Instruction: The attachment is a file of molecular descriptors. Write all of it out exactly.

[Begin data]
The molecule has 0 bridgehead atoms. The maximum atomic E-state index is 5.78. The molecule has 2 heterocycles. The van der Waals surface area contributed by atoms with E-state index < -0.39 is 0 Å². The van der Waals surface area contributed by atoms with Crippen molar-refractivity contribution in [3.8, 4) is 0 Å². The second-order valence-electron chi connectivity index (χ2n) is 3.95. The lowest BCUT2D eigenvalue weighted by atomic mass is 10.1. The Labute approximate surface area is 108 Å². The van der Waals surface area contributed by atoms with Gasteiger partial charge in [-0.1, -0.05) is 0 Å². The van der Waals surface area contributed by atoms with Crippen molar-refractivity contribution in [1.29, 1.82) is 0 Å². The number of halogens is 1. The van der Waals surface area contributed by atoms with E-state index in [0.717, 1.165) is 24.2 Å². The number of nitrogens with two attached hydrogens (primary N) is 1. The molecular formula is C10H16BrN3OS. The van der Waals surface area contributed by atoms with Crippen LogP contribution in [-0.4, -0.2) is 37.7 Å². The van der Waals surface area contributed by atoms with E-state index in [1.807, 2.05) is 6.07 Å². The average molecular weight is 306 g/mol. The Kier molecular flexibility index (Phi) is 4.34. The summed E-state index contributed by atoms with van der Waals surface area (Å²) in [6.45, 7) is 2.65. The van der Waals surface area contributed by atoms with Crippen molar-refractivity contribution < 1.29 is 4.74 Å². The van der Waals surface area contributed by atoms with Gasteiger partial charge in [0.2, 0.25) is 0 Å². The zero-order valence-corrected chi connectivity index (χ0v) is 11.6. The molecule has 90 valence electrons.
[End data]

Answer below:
The molecule has 0 bridgehead atoms. The maximum atomic E-state index is 5.78. The molecule has 2 heterocycles. The van der Waals surface area contributed by atoms with E-state index < -0.39 is 0 Å². The van der Waals surface area contributed by atoms with Crippen molar-refractivity contribution in [3.8, 4) is 0 Å². The second-order valence-electron chi connectivity index (χ2n) is 3.95. The lowest BCUT2D eigenvalue weighted by atomic mass is 10.1. The Labute approximate surface area is 108 Å². The van der Waals surface area contributed by atoms with Gasteiger partial charge in [-0.1, -0.05) is 0 Å². The van der Waals surface area contributed by atoms with Crippen molar-refractivity contribution in [1.29, 1.82) is 0 Å². The number of halogens is 1. The van der Waals surface area contributed by atoms with E-state index in [0.717, 1.165) is 24.2 Å². The number of nitrogens with two attached hydrogens (primary N) is 1. The molecular formula is C10H16BrN3OS. The van der Waals surface area contributed by atoms with Crippen LogP contribution in [-0.4, -0.2) is 37.7 Å². The van der Waals surface area contributed by atoms with E-state index in [1.807, 2.05) is 6.07 Å². The average molecular weight is 306 g/mol. The Kier molecular flexibility index (Phi) is 4.34. The summed E-state index contributed by atoms with van der Waals surface area (Å²) in [6.45, 7) is 2.65. The van der Waals surface area contributed by atoms with Crippen molar-refractivity contribution < 1.29 is 4.74 Å². The van der Waals surface area contributed by atoms with Gasteiger partial charge in [0.2, 0.25) is 0 Å². The zero-order valence-corrected chi connectivity index (χ0v) is 11.6. The molecule has 90 valence electrons.